This piece is undoubtedly going to hit folks the wrong way. It’s likely going to anger people I care about. It’s going to strike a chord in many people that might be difficult to digest, and it will cause a many to become defensive. Please know I am completely respectful of the lifestyle choices we all make, especially as it relates to how we raise, provide for and protect our families. Please understand that the following isn’t an indictment, but rather a chance for all of us to look at the choices we make collectively. I’m not trying to change minds, nor am I trying to imply that city life is correct for everyone. What I will ask below is simply the question of why we as a culture seem to be running away from something instead of trying to fix it. As populations continue to move sprawl away from urban and even suburban centers, why are we making the choice to escape to more rural confines? And I will NOT remove myself from this question… as urbanistic as I am, I still live in an area slightly away from the city center, and admittedly could probably do a lot more than I do to change the negatives in my city. But I’m always working on that, as I think we all are in some way.
So now that I’ve thrown myself on the fire as well, I urge you to please see the topic below from a general, conversation-starting perspective, not a personal one. We all need to, occasionally, step back and ask ourselves the questions of why we do what we do, as well as, “is there another way?” Only then can we be completely honest about the future of how we live in our country.
We urbanists talk endlessly about smashing the long-standing barriers that infringe upon connectivity in our cities in the belief that, when we have a greater opportunity to blend and mingle with people from all walks of life, we are inherently stronger. Whether it’s a “street diet” that slows traffic and allows our pedestrians to easily traverse a roadway, adding an urban path to connect neighborhoods or bringing that urban highway down to street level, we are constantly advocating for the barriers we have knowingly or unknowingly created to be banished, allowing the lively flow of our cities to be maximized. So if this works, if it’s so obvious that removing these long-standing artificial barriers that have served as moats for so long is healthy for a vibrant and diverse downtown, then why is it so hard to convince people that these are positive steps?
The answer, unfortunately could not be more simple. Americans love fences, barriers and buffers. We love them so much that we will empty our wallets and spend hours behind the wheel every week to ensure that our buffer zones are properly financed.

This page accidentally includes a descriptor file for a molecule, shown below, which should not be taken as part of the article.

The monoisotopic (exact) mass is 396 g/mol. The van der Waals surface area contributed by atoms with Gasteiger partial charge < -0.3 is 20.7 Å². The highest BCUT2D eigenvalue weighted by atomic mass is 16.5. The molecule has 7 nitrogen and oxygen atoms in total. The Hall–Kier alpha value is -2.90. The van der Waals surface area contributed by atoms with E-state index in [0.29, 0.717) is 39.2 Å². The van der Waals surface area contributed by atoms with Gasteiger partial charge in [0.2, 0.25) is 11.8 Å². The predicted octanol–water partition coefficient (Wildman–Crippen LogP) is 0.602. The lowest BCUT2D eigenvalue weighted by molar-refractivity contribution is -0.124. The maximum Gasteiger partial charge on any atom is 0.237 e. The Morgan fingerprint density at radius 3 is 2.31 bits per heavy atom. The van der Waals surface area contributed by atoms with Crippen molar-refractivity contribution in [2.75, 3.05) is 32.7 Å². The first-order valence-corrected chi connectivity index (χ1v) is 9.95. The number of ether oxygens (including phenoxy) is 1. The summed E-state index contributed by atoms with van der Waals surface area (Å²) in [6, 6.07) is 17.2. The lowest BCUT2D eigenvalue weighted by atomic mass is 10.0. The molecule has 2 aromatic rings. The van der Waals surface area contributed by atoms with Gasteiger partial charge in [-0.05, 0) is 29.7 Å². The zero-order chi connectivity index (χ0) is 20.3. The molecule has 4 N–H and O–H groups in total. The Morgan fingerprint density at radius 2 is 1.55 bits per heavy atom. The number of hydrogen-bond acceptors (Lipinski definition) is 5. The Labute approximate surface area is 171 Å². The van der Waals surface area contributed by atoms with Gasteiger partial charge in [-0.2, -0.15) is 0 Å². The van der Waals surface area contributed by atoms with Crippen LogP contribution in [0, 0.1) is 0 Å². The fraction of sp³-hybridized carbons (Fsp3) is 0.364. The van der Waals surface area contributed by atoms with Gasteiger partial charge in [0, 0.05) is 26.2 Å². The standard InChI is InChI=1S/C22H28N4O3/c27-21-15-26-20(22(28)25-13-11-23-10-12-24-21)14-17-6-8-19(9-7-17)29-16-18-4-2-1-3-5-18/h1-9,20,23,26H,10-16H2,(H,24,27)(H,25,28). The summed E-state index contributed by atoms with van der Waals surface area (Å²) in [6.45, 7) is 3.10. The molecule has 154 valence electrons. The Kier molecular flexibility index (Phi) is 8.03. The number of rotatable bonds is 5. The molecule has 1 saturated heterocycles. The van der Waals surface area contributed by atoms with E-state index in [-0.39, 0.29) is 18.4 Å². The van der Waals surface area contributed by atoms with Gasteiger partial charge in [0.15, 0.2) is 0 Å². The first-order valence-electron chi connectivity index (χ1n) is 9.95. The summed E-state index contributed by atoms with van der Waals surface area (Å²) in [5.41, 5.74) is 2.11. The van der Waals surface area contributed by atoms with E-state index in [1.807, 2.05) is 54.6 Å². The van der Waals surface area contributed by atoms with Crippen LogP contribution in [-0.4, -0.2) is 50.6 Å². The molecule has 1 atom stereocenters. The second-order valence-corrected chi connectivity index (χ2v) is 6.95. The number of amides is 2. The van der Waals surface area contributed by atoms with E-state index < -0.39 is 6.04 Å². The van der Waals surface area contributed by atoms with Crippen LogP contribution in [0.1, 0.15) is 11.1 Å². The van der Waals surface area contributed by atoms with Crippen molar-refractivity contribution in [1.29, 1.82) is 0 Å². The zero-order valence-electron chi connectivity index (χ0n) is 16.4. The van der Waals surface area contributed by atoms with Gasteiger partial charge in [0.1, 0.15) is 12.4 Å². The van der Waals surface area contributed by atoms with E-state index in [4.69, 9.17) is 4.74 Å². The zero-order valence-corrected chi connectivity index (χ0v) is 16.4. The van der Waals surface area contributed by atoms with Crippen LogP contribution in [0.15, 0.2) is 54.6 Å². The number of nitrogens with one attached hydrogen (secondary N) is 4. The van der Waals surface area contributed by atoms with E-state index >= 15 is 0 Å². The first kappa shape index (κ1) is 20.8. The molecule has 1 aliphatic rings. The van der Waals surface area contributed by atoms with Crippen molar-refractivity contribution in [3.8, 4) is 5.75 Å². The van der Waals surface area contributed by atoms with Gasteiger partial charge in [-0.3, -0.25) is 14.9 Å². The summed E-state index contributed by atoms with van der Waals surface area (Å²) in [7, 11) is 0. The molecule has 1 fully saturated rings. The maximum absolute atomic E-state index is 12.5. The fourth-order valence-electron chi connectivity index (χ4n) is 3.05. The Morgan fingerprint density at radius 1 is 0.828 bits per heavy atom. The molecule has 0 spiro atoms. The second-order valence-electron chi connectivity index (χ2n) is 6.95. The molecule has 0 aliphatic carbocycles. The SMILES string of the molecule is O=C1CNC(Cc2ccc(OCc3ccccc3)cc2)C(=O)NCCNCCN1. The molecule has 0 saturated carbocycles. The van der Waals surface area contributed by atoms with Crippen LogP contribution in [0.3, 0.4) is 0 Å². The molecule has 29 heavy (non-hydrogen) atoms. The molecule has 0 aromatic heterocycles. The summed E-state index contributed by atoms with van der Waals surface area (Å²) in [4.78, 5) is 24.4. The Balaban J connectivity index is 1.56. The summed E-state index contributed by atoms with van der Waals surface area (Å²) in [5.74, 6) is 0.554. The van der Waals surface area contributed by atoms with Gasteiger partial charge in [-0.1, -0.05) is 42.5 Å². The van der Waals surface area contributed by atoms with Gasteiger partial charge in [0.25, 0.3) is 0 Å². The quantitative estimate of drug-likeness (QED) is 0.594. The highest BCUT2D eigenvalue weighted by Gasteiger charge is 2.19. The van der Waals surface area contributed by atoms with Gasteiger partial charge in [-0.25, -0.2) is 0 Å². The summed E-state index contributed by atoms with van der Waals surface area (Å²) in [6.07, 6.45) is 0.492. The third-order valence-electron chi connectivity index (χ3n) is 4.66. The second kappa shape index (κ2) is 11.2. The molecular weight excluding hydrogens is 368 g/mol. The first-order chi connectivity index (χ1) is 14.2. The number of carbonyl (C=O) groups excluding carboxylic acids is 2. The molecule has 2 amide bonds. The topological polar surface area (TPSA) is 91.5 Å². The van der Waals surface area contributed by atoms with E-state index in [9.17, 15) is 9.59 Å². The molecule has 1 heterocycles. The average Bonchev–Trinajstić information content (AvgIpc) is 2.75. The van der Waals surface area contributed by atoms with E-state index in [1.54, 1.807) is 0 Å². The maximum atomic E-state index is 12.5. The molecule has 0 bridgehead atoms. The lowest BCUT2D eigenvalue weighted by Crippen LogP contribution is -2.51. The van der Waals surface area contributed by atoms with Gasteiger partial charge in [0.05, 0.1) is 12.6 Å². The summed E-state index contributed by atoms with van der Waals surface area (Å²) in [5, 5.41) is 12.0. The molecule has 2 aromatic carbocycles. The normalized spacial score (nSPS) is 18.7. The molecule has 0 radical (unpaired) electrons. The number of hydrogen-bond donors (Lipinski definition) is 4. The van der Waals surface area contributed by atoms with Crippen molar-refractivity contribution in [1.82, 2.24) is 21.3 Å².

I’ve written a great deal about how cars contribute to our desire to escape these “variable environments” for the comfort of our coveted remote buffer zones, but talked little about how this same goal is all-pervasive in our desire to live and house our families. Indeed, it seems our hunger to work hard, get that promotion and climb the ladder is motivated in large part by our unrelenting obsession to separate, move away and distance ourselves from any and all potentially negative encounters, while potentially robbing us of positive ones.
In this country, money can buy a lot of things, but the most coveted assets continue to be land (as much as you can afford), a big house (as big as you can afford), and finally these things should exist in an area where people are all relatively alike (similar income, value system, etc.). In sum, personal wealth in this country is expressed in three major ways… how much physical buffer you have from the world, how much personal privacy you enjoy, and how able you are to surround yourself with like individuals. If you are fortunate enough to enjoy these “luxuries,” you are privileged to make the all-important choice nobody wants to admit that they like to make… they have the choice to see people as little as they see fit, or at least be able to strictly dictate who they want to see and when.
In contrast, being poor in this country means that generally you are at the mercy of chance when it comes to who you mingle with on a daily basis. Renting a cheap apartment means you have little privacy as thin walls and no buffer zones force you to hear, see and sometimes even smell people you don’t care to associate with. You have little space to distance yourself from anyone. And finally, you have no ability to choose whether or not your neighbor is a person like you, or someone who’s lifestyle, values, speech, or general demeanor might conflict with your vision of an ideal person.
Interestingly, I posted a preview to this blog on several social media sources, which met with a very mixed response. As expected, many people who have already made the choice favoring the 3 acre, rural or suburban home with the 30+ minute commute expressed displeasure that I would insinuate their decision was flawed. Cited were reasons of personal preference, a desire to escape the noise, traffic, crime, bad schools, and a number of other factors that led them away from even the most mildly dense urban areas. These are all perfectly understandable reasons for wanting to live in a more secluded area, one in which the antithesis of these factors is the core benefit. In fact, when you break it down, moving away from one’s urban center simply means more of an ability to minimize any surprise variables that might conflict with one’s ideal lifestyle.